Former Fermilab physicist, professor Dr. Herman B. White honored in Museum of Science and Industry exhibit

ByHosea Sanders and Marissa Isang via WLS logo
Thursday, February 20, 2020
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Dr. Herman B. White, Jr. is the first African American to have an equation named for him, a part of living history that is featured in a Museum of Science and Industry exhibit.

CHICAGO (WLS) -- A Chicago area physicist, the first African-American in history to have a scientific equation that bears his name, is being honored in an exhibit at the Museum of Science and Industry.

"You have to start with what I consider the simple stuff before you get to the complicated stuff," said Dr. Herman B. White, Jr.

Now a North Central College Board Trustee, Dr. White spent 45 years conducting particle physics experiments at Fermilab.

"To do particle physics experiments, that means you design the experiment, you get a number of engineers to help you build the experiments and then over some period years you take the data to execute and then you analyze the experiment for a few more years," he explained. "At the end you tell the world what you've done."

White said his work on neutrino particles is purely academic and not intended to find a specific solution to a certain problem. However, it is essential to the possibility of new discoveries in the future.

"What we do is ask the most fundamental questions that you can ask in nature. Why are we here? How is it that particles interact, why does the sun work the way it does?" White said. "One of the better answers to many of the question like this is, if you had discovered the electron, could you have predicted the iPhone? The answers is no, you could not predict the iPhone, but you had to understand that was a thing called the electron."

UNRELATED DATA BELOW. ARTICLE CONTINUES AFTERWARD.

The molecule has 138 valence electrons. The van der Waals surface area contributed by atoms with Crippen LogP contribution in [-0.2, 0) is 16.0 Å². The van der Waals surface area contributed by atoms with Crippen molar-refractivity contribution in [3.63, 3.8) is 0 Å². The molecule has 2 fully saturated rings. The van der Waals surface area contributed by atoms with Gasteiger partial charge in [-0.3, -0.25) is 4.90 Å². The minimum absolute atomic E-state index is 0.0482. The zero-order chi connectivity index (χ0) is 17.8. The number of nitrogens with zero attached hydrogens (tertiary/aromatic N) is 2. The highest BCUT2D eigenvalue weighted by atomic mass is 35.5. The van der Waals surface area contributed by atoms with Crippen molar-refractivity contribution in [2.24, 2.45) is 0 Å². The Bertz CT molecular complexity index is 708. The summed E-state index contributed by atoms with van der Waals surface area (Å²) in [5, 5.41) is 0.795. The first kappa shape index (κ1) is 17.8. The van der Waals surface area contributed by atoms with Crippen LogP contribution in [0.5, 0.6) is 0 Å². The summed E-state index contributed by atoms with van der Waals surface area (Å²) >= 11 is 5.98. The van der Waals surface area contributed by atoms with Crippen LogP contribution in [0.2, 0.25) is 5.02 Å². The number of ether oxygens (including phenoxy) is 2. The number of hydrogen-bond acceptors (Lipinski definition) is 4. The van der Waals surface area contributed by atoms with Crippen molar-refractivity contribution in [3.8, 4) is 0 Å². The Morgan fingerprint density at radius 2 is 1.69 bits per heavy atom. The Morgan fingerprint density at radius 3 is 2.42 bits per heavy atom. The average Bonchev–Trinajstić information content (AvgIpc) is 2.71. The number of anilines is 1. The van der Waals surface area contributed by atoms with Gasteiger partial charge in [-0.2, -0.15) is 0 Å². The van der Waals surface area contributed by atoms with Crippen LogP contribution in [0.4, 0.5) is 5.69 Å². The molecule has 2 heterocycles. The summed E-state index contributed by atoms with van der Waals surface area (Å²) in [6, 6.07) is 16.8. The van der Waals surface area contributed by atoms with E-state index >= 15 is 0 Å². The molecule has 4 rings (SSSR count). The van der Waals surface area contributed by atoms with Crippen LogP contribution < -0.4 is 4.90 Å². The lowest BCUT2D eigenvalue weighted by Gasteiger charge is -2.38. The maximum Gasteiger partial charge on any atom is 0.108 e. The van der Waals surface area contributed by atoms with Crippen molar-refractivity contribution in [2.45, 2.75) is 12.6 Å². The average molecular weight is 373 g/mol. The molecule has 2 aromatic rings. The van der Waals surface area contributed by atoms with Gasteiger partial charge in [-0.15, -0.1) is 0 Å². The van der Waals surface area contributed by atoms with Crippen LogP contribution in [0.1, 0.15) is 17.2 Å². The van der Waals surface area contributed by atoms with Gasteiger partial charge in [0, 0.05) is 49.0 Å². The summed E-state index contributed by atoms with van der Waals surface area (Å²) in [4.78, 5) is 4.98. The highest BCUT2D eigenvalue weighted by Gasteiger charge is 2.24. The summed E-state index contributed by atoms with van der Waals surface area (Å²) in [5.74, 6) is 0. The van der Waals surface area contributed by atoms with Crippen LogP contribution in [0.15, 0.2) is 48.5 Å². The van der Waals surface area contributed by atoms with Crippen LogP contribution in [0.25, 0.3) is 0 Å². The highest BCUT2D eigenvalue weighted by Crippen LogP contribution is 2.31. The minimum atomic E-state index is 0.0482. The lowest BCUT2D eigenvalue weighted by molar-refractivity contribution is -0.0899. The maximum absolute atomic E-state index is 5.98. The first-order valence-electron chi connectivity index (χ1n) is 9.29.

His work earned him the honor of having a scientific equation to bear his name.

"I know people made a great deal about the Stefanski and White formula for neutrino production. I said that very fast, but in those days we did not go about getting a name on a formula. We basically just did the work," White said.

Now that work is on display at the Museum of Science and Industry as part of the 50th anniversary celebration of the Black Creativity Exhibit.

"We have great individuals doing great things that are still alive, and some of the young people need to see them as much as they see the icons that I know very strongly, that I grew up with," said White. "Sometimes it can motivate a young person in ways you could never imagine."

White has also been an adjunct professor at North Central in Naperville since 1994. He said he loves working side-by-side with the next generation of great minds.